Arab Historiography and Arab History: the Possible Answers

08 June, 2017

The Arab Center for Research and Policy Studies has published Arab History and Arab Historiography: Past and Present Forms of Writing. This latest published volume is based on the proceedings of the April 2016 conference on Arab Historiography held at the Center's Beirut Office, as part of the third annual Historical Studies Conference.  Khaled Ziade, Director of the ACRPS Beirut Office, wrote the Introduction to the volume titled "The Use of Personal Affairs Documents in the Writing of Arab History."

Ziade's introduction makes clear the importance of formal documents in freeing Arab historians from reliance on narrative sources of history or medieval texts. Instead of a blind reliance on written reports received from the distant past, historians equipped with primary, historical documents can construct a body of knowledge centered on the past based on the economic, cultural and social understanding of earlier generations. Personal affairs documents, documenting the milestones in the lives of many in the Arab region, could flesh out historical narratives more fully, and bring historians into the realm of the other social sciences and humanities.

The remainder of the book is divided into three sections. The first, "The Writing of Arab History: the Discipline, Periodization and Perspective," is divided into ten chapters contributed by: Ahmad Al Shabool (on the relationship of Arab history to world history); Ahmad Abu Shouk (on the periodization of Arab-Islamic civilization); Ibrahim Al Qadri Boutchich (on the "unwritten history" of the Arab Spring); Mohammed Murqatin (ancient civilizations in the Arab region and the formation of the historical identity of the Arab peoples); Mohammed Ezzeldine (on the revolution, historical memory and justice in Egypt); Abdulrahman Chamssadine (on the historical methodology of Kamal Salibi and his writings on early Christianity); Mohammed Al Azhar Al Gharbi (on the economic history of classical Islamic societies); Anouar Zanati (on books of medieval religious rulings as a primary source of historical study of the Andalus and the Maghreb); and Amal Ghazal (on modern Arab history as a force for confessional marginalization and the case of Ibadi Muslims).

The second section, made up of eight chapters, deals with the topic of nation-state histories within the Arab world. It includes contributions from: Nuha Khalaf (on micro-history and the redrafting of Palestinian history); Abdelrahim Benhadda (on the production of historical knowledge in Morocco); Mohammed Habida (long-term periodization in the writing of Moroccan history); Fatima Bensulieman (the state in modern Tunisian historiography); Hama Allah Ould Al Salem (on the crisis of Mauritanian national history); Najlaa Makkawi (transformations of Egyptian historical writing); Muhanad Mubidin (national history of modern-day Jordan); and Naseer Al Kaabi (on the methodology of Iraqi historical writing).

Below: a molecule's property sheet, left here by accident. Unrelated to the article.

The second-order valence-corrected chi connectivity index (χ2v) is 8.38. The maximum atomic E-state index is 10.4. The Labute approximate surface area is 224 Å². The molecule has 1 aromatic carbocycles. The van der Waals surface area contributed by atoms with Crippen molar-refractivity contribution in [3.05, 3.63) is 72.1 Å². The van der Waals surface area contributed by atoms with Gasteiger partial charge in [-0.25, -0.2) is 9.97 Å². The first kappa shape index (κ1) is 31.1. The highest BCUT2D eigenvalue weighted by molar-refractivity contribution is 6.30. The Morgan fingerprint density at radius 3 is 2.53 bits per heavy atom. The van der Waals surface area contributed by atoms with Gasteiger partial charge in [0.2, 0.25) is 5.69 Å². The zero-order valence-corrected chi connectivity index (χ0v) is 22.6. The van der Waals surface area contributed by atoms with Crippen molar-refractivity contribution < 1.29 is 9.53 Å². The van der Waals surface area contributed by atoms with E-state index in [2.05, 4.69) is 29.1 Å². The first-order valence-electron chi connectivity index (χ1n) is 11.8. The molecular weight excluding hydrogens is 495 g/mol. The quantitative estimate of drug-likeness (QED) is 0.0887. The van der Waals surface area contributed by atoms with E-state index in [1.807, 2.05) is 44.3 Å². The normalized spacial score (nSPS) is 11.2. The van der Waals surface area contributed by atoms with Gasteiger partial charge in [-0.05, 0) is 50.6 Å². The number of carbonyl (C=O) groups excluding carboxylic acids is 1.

A third section is given over to "Comparative History and Questions of Memory and History", and is further divided into 14 separate chapters. Contributors include Ezzedine Jasous (the Muslim West and Arab and Western schools of history); Tarek Madani (the history of Islamic Andalus and divergences between Arab and Western historiography); Saleh Alouani (the history of North Africa: contemporary French and medieval Arab sources); Mohammed Tahar Al Mansuri (the depiction of the Byzantines in Arab civilization through language); Abdulaziz Al Taheri (contemporary Arab historiography, with the case study of Morocco); Masoud Al Dulaimi (history in Algeria: reviving memory and academic research); Yehia Boulahia (mythology and history); Amr Abdulaziz Munir (Arabic popular folktales as a source on the Arab conquest of Egypt); Mohammed Hamzeh (on the history of the marginalized in early Islamic communities); Mahsen Abduljaleel (a methodological approach to silenced history); Abdullah Ali Ibrahim (Ibn Khaldun within Sudanese identity discourse); Abdulaziz Labib (on historical writing of the Arab conquest of the Maghreb); and Abdulwahed Makni (on historical anthropology and the role of the historian).

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